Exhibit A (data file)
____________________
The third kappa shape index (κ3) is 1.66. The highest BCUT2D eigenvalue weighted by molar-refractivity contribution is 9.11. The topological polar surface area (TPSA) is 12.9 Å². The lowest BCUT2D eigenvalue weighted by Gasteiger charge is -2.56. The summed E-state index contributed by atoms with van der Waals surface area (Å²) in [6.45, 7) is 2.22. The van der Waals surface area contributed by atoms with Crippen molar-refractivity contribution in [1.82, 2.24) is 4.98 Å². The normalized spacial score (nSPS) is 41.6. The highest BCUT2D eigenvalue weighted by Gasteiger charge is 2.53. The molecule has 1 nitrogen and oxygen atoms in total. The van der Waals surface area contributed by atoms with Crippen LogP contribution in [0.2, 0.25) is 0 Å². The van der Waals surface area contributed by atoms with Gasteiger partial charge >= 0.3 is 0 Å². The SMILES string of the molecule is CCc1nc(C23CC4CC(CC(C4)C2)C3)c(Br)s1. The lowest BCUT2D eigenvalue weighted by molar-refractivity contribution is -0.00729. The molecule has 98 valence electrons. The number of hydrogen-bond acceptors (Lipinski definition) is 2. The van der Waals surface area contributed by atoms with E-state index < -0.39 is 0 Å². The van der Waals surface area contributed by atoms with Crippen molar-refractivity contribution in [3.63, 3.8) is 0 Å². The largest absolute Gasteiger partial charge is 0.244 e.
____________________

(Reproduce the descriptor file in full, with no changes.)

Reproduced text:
The third kappa shape index (κ3) is 1.66. The highest BCUT2D eigenvalue weighted by molar-refractivity contribution is 9.11. The topological polar surface area (TPSA) is 12.9 Å². The lowest BCUT2D eigenvalue weighted by Gasteiger charge is -2.56. The summed E-state index contributed by atoms with van der Waals surface area (Å²) in [6.45, 7) is 2.22. The van der Waals surface area contributed by atoms with Crippen molar-refractivity contribution in [1.82, 2.24) is 4.98 Å². The normalized spacial score (nSPS) is 41.6. The highest BCUT2D eigenvalue weighted by Gasteiger charge is 2.53. The molecule has 1 nitrogen and oxygen atoms in total. The van der Waals surface area contributed by atoms with Crippen LogP contribution in [0.2, 0.25) is 0 Å². The van der Waals surface area contributed by atoms with Gasteiger partial charge >= 0.3 is 0 Å². The SMILES string of the molecule is CCc1nc(C23CC4CC(CC(C4)C2)C3)c(Br)s1. The lowest BCUT2D eigenvalue weighted by molar-refractivity contribution is -0.00729. The molecule has 98 valence electrons. The number of hydrogen-bond acceptors (Lipinski definition) is 2. The van der Waals surface area contributed by atoms with E-state index < -0.39 is 0 Å². The van der Waals surface area contributed by atoms with Crippen molar-refractivity contribution in [3.63, 3.8) is 0 Å². The largest absolute Gasteiger partial charge is 0.244 e.